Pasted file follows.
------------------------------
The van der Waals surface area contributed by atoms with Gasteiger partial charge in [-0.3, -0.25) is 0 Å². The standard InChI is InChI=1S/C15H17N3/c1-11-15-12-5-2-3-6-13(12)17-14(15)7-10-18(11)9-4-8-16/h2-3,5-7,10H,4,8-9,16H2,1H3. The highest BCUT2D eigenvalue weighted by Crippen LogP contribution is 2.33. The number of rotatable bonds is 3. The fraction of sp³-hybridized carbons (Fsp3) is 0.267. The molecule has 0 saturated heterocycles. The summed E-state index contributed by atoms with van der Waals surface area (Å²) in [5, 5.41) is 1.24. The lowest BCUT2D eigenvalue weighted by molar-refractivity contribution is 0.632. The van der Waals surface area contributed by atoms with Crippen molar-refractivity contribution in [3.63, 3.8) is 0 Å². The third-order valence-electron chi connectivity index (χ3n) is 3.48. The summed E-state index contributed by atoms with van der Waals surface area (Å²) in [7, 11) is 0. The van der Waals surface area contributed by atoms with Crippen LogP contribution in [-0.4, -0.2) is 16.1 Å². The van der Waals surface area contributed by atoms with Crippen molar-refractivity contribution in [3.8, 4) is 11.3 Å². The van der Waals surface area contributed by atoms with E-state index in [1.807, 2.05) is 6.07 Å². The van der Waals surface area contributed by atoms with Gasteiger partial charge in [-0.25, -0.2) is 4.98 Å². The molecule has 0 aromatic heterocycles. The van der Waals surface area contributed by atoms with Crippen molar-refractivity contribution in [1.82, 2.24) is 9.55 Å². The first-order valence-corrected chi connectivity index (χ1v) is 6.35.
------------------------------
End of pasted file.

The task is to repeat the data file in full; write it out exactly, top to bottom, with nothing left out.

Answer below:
The van der Waals surface area contributed by atoms with Gasteiger partial charge in [-0.3, -0.25) is 0 Å². The standard InChI is InChI=1S/C15H17N3/c1-11-15-12-5-2-3-6-13(12)17-14(15)7-10-18(11)9-4-8-16/h2-3,5-7,10H,4,8-9,16H2,1H3. The highest BCUT2D eigenvalue weighted by Crippen LogP contribution is 2.33. The number of rotatable bonds is 3. The fraction of sp³-hybridized carbons (Fsp3) is 0.267. The molecule has 0 saturated heterocycles. The summed E-state index contributed by atoms with van der Waals surface area (Å²) in [5, 5.41) is 1.24. The lowest BCUT2D eigenvalue weighted by molar-refractivity contribution is 0.632. The van der Waals surface area contributed by atoms with Crippen molar-refractivity contribution in [3.63, 3.8) is 0 Å². The third-order valence-electron chi connectivity index (χ3n) is 3.48. The summed E-state index contributed by atoms with van der Waals surface area (Å²) in [7, 11) is 0. The van der Waals surface area contributed by atoms with Crippen LogP contribution in [-0.4, -0.2) is 16.1 Å². The van der Waals surface area contributed by atoms with Crippen molar-refractivity contribution in [3.8, 4) is 11.3 Å². The van der Waals surface area contributed by atoms with E-state index in [1.807, 2.05) is 6.07 Å². The van der Waals surface area contributed by atoms with Gasteiger partial charge in [-0.25, -0.2) is 4.98 Å². The molecule has 0 aromatic heterocycles. The van der Waals surface area contributed by atoms with Crippen molar-refractivity contribution in [1.82, 2.24) is 9.55 Å². The first-order valence-corrected chi connectivity index (χ1v) is 6.35.